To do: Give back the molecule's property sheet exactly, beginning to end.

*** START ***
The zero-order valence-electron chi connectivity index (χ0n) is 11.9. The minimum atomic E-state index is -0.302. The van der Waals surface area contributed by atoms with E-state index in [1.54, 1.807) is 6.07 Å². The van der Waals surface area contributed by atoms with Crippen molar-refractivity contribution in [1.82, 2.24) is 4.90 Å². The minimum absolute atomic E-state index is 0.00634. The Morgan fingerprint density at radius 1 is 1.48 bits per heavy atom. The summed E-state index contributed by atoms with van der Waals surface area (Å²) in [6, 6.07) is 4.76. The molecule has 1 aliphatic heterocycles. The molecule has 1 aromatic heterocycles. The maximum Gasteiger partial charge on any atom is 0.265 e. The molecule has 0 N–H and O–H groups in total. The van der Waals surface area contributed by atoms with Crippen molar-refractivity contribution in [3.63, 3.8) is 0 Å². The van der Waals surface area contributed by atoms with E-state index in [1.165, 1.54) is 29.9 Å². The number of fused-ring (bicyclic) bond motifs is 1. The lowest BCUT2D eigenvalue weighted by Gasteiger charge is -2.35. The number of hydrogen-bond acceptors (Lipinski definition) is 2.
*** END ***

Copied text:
The zero-order valence-electron chi connectivity index (χ0n) is 11.9. The minimum atomic E-state index is -0.302. The van der Waals surface area contributed by atoms with E-state index in [1.54, 1.807) is 6.07 Å². The van der Waals surface area contributed by atoms with Crippen molar-refractivity contribution in [1.82, 2.24) is 4.90 Å². The minimum absolute atomic E-state index is 0.00634. The Morgan fingerprint density at radius 1 is 1.48 bits per heavy atom. The summed E-state index contributed by atoms with van der Waals surface area (Å²) in [6, 6.07) is 4.76. The molecule has 1 aliphatic heterocycles. The molecule has 1 aromatic heterocycles. The maximum Gasteiger partial charge on any atom is 0.265 e. The molecule has 0 N–H and O–H groups in total. The van der Waals surface area contributed by atoms with Crippen molar-refractivity contribution in [3.63, 3.8) is 0 Å². The van der Waals surface area contributed by atoms with E-state index in [1.165, 1.54) is 29.9 Å². The number of fused-ring (bicyclic) bond motifs is 1. The lowest BCUT2D eigenvalue weighted by Gasteiger charge is -2.35. The number of hydrogen-bond acceptors (Lipinski definition) is 2.